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Suppliers sold electrical materials to Linear, which Linear incorporated into construction projects. The developers did not pay Linear for its work and Linear did not pay Suppliers. In July 2015, Linear filed a voluntary Chapter 11 bankruptcy petition; two weeks later, Suppliers filed construction liens on the developments into which Linear had incorporated the materials purchased from Suppliers. The bankruptcy court discharged the liens as violating the automatic stay that resulted from the bankruptcy petition. Linear then collected the full amounts owed by the developers. The bankruptcy court held that the construction liens were void ab initio for violation of the automatic stay. The district court and Third Circuit affirmed. Under New Jersey law, if a supplier sells materials on credit to a construction contractor and the contractor incorporates those materials into property owned by a third party without paying the supplier, the supplier can file for a lien on the third-party property. The courts rejected Suppliers’ argument that the liens attached to the third-party properties, not to the property of the bankruptcy estate. The courts reasoned that, under state law, the ability to create and the value of the liens depend on the amount that the contractor owes the suppliers--the value of the contractor’s accounts receivable--and fall within the definition of property of the estate, 11 U.S.C. 541. View "In re: Linear Electric Co., Inc." on Justia Law

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Lend Lease (US) Construction was the general contractor on a project, and Rossi Electric Company, Inc. was a subcontractor. An employee of Rossi’s subcontractor was injured while working on the project and filed a negligence claim against Lend Lease. Lend Lease filed a third-party complaint against Rossi, alleging that, under the terms of a contract between the parties, Rossi was required to defend and indemnify Lend Lease. The superior court entered an order granting summary judgment for Rossi. The Supreme Court vacated the judgment of the superior court, holding that issues of material fact remained to be determined, and therefore, this case was not ripe for summary judgment. Remanded. View "Walsh v. Lend Lease (US) Construction" on Justia Law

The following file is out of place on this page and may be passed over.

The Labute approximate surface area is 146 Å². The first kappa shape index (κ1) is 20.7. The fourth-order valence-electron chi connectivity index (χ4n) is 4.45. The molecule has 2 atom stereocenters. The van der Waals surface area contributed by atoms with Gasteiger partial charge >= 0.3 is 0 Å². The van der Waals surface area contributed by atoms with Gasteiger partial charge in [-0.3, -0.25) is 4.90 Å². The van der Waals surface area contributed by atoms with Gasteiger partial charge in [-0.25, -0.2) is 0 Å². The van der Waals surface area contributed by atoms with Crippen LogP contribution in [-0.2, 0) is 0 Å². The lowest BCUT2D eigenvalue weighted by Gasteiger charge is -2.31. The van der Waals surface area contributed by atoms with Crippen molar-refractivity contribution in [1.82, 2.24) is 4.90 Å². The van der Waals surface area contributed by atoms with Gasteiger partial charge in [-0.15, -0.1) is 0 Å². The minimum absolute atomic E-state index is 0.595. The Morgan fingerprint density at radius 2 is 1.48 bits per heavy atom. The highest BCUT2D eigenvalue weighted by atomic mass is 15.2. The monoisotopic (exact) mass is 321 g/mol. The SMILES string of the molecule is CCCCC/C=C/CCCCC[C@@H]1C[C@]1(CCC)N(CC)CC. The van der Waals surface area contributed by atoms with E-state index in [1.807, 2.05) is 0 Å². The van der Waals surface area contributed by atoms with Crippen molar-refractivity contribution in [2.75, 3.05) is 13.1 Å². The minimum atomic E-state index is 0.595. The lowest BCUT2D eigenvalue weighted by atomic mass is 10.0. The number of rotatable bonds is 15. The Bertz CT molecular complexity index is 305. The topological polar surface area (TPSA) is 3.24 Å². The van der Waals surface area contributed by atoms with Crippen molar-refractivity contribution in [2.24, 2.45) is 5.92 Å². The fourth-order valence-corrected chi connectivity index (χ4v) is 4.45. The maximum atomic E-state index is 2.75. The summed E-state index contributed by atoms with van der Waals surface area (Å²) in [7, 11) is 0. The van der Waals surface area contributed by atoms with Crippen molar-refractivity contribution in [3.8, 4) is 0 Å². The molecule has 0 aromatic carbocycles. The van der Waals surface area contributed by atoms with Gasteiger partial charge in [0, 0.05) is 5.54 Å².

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Contractor and Homeowner entered into an agreement whereby Contractor agreed to furnish materials and supply labor in connection with renovations to Homeowner’s residence. After the renovation project was largely complete, the parties began to dispute the amounts that Homeowner owed Contractor. Contractor then brought this action claiming, inter alia, breach of contract and unjust enrichment. Homeowner raised the special defense that Contractor’s claims were barred because the agreement did not comply with the Home Improvement Act. In response, Contractor argued that Homeowner was precluded from relying on the Act because his refusal to pay Contractor was in bad faith. The trial court agreed with Contractor and rendered judgment for Contractor. The Appellate Court affirmed. The Supreme Court reversed, holding that Homeowner did not act in bad faith, and therefore, the trial court improperly found that Homeowner was barred from invoking the protection of the Act. Remanded with direction to render judgment for Homeowner. View "Burns v. Adler" on Justia Law